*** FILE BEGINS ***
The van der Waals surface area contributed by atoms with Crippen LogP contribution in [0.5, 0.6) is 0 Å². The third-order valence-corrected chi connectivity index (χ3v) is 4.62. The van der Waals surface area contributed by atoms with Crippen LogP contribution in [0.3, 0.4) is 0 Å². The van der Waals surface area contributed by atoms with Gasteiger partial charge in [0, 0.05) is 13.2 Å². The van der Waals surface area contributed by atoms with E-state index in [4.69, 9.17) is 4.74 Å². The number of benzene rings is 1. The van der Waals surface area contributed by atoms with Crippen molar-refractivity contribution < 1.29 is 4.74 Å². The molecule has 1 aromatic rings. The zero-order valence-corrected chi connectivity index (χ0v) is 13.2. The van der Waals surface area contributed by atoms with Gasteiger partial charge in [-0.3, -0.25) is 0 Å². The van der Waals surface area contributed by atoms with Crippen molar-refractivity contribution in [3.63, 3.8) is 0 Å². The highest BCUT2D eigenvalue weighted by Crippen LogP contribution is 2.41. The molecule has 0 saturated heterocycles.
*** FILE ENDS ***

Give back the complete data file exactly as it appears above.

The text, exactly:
The van der Waals surface area contributed by atoms with Crippen LogP contribution in [0.5, 0.6) is 0 Å². The third-order valence-corrected chi connectivity index (χ3v) is 4.62. The van der Waals surface area contributed by atoms with Crippen LogP contribution in [0.3, 0.4) is 0 Å². The van der Waals surface area contributed by atoms with Gasteiger partial charge in [0, 0.05) is 13.2 Å². The van der Waals surface area contributed by atoms with E-state index in [4.69, 9.17) is 4.74 Å². The number of benzene rings is 1. The van der Waals surface area contributed by atoms with Crippen molar-refractivity contribution < 1.29 is 4.74 Å². The molecule has 1 aromatic rings. The zero-order valence-corrected chi connectivity index (χ0v) is 13.2. The van der Waals surface area contributed by atoms with Gasteiger partial charge in [-0.3, -0.25) is 0 Å². The van der Waals surface area contributed by atoms with Crippen molar-refractivity contribution in [3.63, 3.8) is 0 Å². The highest BCUT2D eigenvalue weighted by Crippen LogP contribution is 2.41. The molecule has 0 saturated heterocycles.